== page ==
Allow for dynamically selecting Apply Driver Packages
Allow for dynamically selecting Apply Driver Packages, pretty much like it works for normal packages (applications). This would reduce the number of hardcoded Apply Driver Package in the task sequence.
Michael Klinteberg commented
We are doing this.
1) In Drivers management; Create a Category for each driver and model. Example "Windows 10 x64 Precision 5510"
2) In task sequence before Auto Apply Drivers. Add a script that set the variable OSDAutoApplyDriverCategoryList == DriverCategoryUnigueID. Example below is just a part of the script to show the important bits.
sQuery = "select CategoryInstance_UniqueID from sms_categoryinstance where LocalizedCategoryInstanceName = '" & sOSDDriverOS & " " & sModel & "'"
' Process the query
Set oDriverGUIDs = oSMS.ExecQuery(sQuery)
For each oGUID in oDriverGUIDs
oTSEnv("OSDAutoApplyDriverCategoryList") = oGUID.CategoryInstance_UniqueID
Kudos goes to some deployment MVP on twitter (Sorry don't know how it was).
The one thing I will say is that the solution will need to spare a thought for people that need to create offline OSD TS media. Our USB keys have bloated to needing 64 gig keys due to all the different driver packs for all the models we support.
I work in ConfigMgr OSD team at Microsoft. Would like to hear some feedback to the following:
At the present time driver packages cannot have associated programs that can be deployed to collections. This means that when we try to use driver package dynamically at run time, we cannot request dynamically policy for its package program and cannot get dynamically the content of the package.
A simpler solution implementation wise would be the following:
allow users to select several driver packages in the same “Apply Driver” step so that all of them will be considered package references (like it is done currently in Content Download task sequence step - always resolved and downloaded) , and also to let user to control which of these selected driver packages will be:
1) applied always like single package is applied now or
2) applying of which is controlled dynamically through some task sequence variable mechanism.
Would this be acceptable solution? Will this help you your scenario?
Kim Oppalfens commented
This blogpost should get you pretty close to what you want to achieve.
The apply device drivers step doesn't give you the same level of control, and misses the ability to apply drivers for hardware that is not detected. Which is problematic on some devices where a certain piece of hardware only pops up after a "parent" component is detected.
Other methods require one to modify your tasksequence each time it has to support a new hardware model. This request (or the alternative implementation in the blogpost) allows for a hands-off approach, needing no TS edits to support new models.
Here is how I implemented drivers injection... (the only drivers in the SCCM console.. are those required for WinPE)
- Manually Install Drivers on each and every make/model combo.. then copy the drivers off each of those machines up into a network share...
- In TS... I Collect the Make/Model.. and standardize them.. removing spaces.. (replacing every Dell or Dell, Inc, etc.. with DELL)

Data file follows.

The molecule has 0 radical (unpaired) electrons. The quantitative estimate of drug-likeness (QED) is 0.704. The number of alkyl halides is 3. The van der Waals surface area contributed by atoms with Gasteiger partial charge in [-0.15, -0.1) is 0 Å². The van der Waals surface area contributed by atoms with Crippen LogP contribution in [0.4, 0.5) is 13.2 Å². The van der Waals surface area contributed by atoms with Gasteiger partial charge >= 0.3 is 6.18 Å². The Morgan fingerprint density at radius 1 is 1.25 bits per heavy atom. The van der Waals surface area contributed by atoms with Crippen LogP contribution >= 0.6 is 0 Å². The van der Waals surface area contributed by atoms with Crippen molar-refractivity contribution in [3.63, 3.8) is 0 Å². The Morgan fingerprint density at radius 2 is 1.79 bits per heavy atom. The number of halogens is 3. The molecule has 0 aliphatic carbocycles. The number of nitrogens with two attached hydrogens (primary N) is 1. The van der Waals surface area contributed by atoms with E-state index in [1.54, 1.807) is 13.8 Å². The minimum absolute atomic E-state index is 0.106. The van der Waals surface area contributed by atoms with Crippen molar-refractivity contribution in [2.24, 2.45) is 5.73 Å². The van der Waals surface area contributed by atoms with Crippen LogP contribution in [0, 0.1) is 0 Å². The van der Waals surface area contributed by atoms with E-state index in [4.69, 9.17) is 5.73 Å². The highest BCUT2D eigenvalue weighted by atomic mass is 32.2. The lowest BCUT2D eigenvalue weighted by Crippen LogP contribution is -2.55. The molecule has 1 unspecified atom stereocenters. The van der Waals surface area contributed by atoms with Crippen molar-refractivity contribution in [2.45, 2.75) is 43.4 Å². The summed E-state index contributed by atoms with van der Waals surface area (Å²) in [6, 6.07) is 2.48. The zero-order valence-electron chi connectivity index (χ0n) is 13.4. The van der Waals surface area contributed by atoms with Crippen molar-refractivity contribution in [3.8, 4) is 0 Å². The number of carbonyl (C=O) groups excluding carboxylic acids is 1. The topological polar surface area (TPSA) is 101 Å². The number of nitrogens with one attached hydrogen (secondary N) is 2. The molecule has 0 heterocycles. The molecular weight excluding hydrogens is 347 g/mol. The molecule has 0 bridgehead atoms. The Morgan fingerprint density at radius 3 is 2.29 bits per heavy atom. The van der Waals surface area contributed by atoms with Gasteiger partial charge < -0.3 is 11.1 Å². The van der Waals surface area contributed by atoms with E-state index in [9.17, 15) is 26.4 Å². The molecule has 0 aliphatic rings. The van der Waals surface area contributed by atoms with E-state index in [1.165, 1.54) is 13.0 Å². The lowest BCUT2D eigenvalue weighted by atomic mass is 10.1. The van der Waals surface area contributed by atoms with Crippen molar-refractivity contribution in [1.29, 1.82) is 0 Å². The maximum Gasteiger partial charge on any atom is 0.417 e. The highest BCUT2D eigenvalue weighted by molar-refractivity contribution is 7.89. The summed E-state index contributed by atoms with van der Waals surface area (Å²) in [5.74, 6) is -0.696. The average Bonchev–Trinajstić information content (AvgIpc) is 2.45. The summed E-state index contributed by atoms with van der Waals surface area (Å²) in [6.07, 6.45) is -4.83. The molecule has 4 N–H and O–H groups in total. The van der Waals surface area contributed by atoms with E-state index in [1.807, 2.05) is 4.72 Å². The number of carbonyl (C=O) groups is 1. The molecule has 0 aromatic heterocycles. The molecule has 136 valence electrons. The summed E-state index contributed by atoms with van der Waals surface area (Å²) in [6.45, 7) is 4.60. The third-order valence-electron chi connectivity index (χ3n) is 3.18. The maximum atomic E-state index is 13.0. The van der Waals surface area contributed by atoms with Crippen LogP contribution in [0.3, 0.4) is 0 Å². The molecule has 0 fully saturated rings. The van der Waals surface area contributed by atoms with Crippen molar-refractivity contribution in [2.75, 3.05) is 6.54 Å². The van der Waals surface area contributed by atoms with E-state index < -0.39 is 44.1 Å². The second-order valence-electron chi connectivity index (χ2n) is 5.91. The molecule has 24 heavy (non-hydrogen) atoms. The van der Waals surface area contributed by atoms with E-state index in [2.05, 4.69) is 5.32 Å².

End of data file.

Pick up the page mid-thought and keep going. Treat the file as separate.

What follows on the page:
- In TS.. I map that network share.. and run a "Dism /image:%OSDisk%\ /Add-Driver /driver:Z:\Drivers\10\%SMake%\%SModel% /recurse /ForceUnsigned" command to install the drivers apropriate to that particular machine.
I would enjoy seeing this implemented in such a way as to allow a string of TS variables set by WMI queries or other Dynamic means to specify the driver package to install within a particular folder structure.
Something like "TSOSVar\TSManufacturer\TSArchitecture\TSModel" could direct my TS to the driver package "Windows10\Dell\x64\Precision Tower 7910"
This way the TS wouldn't have to be updated with every new model (our list of supported devices isn't getting any shorter) but rather we'd simply add the driver packages to the appropriate location and let the Apply Driver step find it where we put it.
We pretty much do this today. Just package your drivers as a normal application and call dpinst.exe to inject them.
Andrew Malcolm commented
I see where this is coming from now. If your oem of choice has **** drivers that match incompatible hardware I'd say "switch oem's!" but that's admittedly not an option for everyone...
Roth, Chase commented
This would be such a help! Straight auto apply drivers does NOT always get the driver you want or need. Specifying the driver packages via WMI is the ONLY way to go in my book, since "Model" variable in MDT integration is not wildcard or "like" capable without fancy scripts from Johan or Deploymentbunny. Now I need to work on reducing the number of non-INF driver install packages and they take 3/4 of my task sequence. Maybe time to convert them to be Applications to reduce the area taken up in TS.
Andrew Malcolm commented
I've been using autoapply drivers for years... it works just fine?
Jay Tuckey commented
There is already an "Auto Apply Drivers" step for task sequences. Surely this addresses what you guys are trying to achieve. I've been using this method for over a year without any issues.
Jim Walker commented
This would help quite a bit.
Jay Connor commented
Alternatively overhaul the driver step -
Add Applicable rules to each driver package
1. Hardware model
2. PNP ID
Then Driver Pack OS preference order if multiple driver packs match
John Bruckler commented
The way it's designed now is very prone to human error, and makes OSD difficult to manage when supporting large numbers of device models and manufacturers.
You got my vote!
Joe Garza commented
In for the solution.
Henrik Rading commented
Yep, We need that feature to keep TS cleaner.
Kenneth Sundby commented
If I had any remaining votes I would give them to this..
This would be a killer feature!
Eric Wood commented
This would be great!